Properties of local produced animal-fat based biodiesel and its blend with fossil fuel
University of Vaasa, Faculty of Technology, PL 700, FIN-65101 Vaasa, Finland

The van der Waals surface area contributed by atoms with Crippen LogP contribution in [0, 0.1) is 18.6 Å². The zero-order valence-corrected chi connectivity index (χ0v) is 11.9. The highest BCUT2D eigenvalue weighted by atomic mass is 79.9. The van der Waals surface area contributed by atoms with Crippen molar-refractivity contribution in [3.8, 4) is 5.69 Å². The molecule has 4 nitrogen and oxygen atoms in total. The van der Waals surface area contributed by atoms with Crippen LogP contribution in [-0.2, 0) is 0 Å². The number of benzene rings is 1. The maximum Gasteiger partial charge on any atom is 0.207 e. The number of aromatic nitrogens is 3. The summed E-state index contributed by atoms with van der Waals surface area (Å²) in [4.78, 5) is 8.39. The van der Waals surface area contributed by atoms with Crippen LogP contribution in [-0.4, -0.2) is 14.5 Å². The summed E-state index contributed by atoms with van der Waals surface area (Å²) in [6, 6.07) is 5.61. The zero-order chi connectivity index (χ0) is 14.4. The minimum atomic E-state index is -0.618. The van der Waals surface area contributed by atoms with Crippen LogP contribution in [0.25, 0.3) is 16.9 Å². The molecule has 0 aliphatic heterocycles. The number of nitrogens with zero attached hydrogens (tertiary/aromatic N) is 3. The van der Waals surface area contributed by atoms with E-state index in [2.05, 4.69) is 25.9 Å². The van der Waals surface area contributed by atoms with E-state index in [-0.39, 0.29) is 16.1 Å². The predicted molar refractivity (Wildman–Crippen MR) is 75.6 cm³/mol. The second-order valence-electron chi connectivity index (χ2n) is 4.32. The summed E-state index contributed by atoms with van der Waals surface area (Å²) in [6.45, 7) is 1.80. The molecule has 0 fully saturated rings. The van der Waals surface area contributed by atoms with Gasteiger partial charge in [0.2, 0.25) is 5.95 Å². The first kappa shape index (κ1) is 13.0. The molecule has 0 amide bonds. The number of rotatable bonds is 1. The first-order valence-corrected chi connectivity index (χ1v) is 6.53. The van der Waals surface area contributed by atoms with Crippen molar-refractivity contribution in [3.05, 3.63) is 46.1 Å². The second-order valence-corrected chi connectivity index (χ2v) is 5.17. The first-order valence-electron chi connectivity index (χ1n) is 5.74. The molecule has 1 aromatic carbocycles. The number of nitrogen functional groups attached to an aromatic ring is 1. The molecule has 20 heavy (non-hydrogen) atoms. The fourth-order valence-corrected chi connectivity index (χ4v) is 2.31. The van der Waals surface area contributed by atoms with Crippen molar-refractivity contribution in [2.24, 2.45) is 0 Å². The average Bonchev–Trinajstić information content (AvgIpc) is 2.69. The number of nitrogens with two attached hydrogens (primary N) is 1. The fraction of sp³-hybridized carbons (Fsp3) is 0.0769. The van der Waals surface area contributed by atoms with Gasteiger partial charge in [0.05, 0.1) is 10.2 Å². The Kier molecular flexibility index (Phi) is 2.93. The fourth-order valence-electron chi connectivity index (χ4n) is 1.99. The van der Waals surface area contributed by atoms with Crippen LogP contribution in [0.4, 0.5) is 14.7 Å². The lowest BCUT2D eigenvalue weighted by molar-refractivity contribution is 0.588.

In the near future, more emphasis must be put on reducing greenhouse gas (GHG) emissions in road transportation, house heating, agricultural activities, marine transport etc. This study concentrated on the use of alternative fuels in engine-driven applications of non-road machineries and decentralized energy production. Today, the engines are mainly designed for crude oil derived fuels and liquid renewable fuels are blended with crude oil based fuels to fulfill the requirements of renewable energy usage. Due to the environmental reasons on one hand and to the agricultural needs, on the other hand, different blends of bio- and fossil fuels are becoming more popular. In Europe, the maximum FAME content in diesel fuel is 7 vol% according to the EN 590:2013 but higher percentages are also available and targeted around the world. For example in the United States, the 20% blend fraction is becoming more common. For these reasons, B20 fuels were chosen to be investigated in this study. Special emphasis was put on improving blending issues since fuel blending may cause some operating risks. The main aim was to research widely the properties of animal-fat based methyl ester (AFME) and B20 fuel blend produced from it. AFME is a waste based fuel and produced in Ostrobothnia region, Finland. The aim was to find out in which engine applications the fuels are feasible and investigate if the fuels fit in the quality of automotive fuel Standards. According to the results, AFME is a feasible option to increase self-sufficient energy production in Ostrobothnia.